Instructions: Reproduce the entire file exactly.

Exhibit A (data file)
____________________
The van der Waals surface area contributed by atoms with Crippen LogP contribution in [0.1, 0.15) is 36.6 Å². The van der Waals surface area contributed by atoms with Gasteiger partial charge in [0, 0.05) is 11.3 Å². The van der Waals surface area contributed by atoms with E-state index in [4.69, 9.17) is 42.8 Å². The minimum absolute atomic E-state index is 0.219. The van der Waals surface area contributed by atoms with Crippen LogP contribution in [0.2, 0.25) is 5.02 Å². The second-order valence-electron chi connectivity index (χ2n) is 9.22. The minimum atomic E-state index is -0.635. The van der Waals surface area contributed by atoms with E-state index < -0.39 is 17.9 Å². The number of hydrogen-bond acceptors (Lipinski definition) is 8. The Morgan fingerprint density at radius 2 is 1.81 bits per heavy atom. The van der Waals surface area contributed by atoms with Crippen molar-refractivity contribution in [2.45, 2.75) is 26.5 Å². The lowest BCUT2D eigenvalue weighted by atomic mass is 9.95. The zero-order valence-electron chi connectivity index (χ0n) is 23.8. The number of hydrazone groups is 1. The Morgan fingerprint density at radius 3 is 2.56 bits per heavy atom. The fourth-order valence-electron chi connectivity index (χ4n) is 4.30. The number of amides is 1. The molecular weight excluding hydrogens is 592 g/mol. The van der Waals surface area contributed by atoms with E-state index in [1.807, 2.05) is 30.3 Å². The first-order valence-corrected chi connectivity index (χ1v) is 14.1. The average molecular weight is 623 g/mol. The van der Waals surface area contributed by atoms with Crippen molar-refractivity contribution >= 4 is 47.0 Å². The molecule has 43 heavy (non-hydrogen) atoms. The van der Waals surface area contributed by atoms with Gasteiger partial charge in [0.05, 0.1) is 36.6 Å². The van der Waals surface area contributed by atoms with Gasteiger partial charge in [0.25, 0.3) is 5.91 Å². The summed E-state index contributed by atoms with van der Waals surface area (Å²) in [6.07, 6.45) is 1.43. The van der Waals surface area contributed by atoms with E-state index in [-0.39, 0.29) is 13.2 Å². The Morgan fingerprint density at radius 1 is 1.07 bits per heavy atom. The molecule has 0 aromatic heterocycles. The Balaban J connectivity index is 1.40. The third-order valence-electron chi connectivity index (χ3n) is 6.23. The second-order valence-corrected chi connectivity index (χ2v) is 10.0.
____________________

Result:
The van der Waals surface area contributed by atoms with Crippen LogP contribution in [0.1, 0.15) is 36.6 Å². The van der Waals surface area contributed by atoms with Gasteiger partial charge in [0, 0.05) is 11.3 Å². The van der Waals surface area contributed by atoms with E-state index in [4.69, 9.17) is 42.8 Å². The minimum absolute atomic E-state index is 0.219. The van der Waals surface area contributed by atoms with Crippen LogP contribution in [0.2, 0.25) is 5.02 Å². The second-order valence-electron chi connectivity index (χ2n) is 9.22. The minimum atomic E-state index is -0.635. The van der Waals surface area contributed by atoms with E-state index < -0.39 is 17.9 Å². The number of hydrogen-bond acceptors (Lipinski definition) is 8. The Morgan fingerprint density at radius 2 is 1.81 bits per heavy atom. The van der Waals surface area contributed by atoms with Crippen molar-refractivity contribution in [2.45, 2.75) is 26.5 Å². The lowest BCUT2D eigenvalue weighted by atomic mass is 9.95. The zero-order valence-electron chi connectivity index (χ0n) is 23.8. The number of hydrazone groups is 1. The Morgan fingerprint density at radius 3 is 2.56 bits per heavy atom. The fourth-order valence-electron chi connectivity index (χ4n) is 4.30. The number of amides is 1. The molecular weight excluding hydrogens is 592 g/mol. The van der Waals surface area contributed by atoms with E-state index in [1.807, 2.05) is 30.3 Å². The first-order valence-corrected chi connectivity index (χ1v) is 14.1. The average molecular weight is 623 g/mol. The van der Waals surface area contributed by atoms with Crippen molar-refractivity contribution >= 4 is 47.0 Å². The molecule has 43 heavy (non-hydrogen) atoms. The van der Waals surface area contributed by atoms with Gasteiger partial charge in [0.05, 0.1) is 36.6 Å². The van der Waals surface area contributed by atoms with Gasteiger partial charge in [0.25, 0.3) is 5.91 Å². The summed E-state index contributed by atoms with van der Waals surface area (Å²) in [6.07, 6.45) is 1.43. The van der Waals surface area contributed by atoms with E-state index in [-0.39, 0.29) is 13.2 Å². The Morgan fingerprint density at radius 1 is 1.07 bits per heavy atom. The molecule has 0 aromatic heterocycles. The Balaban J connectivity index is 1.40. The third-order valence-electron chi connectivity index (χ3n) is 6.23. The second-order valence-corrected chi connectivity index (χ2v) is 10.0.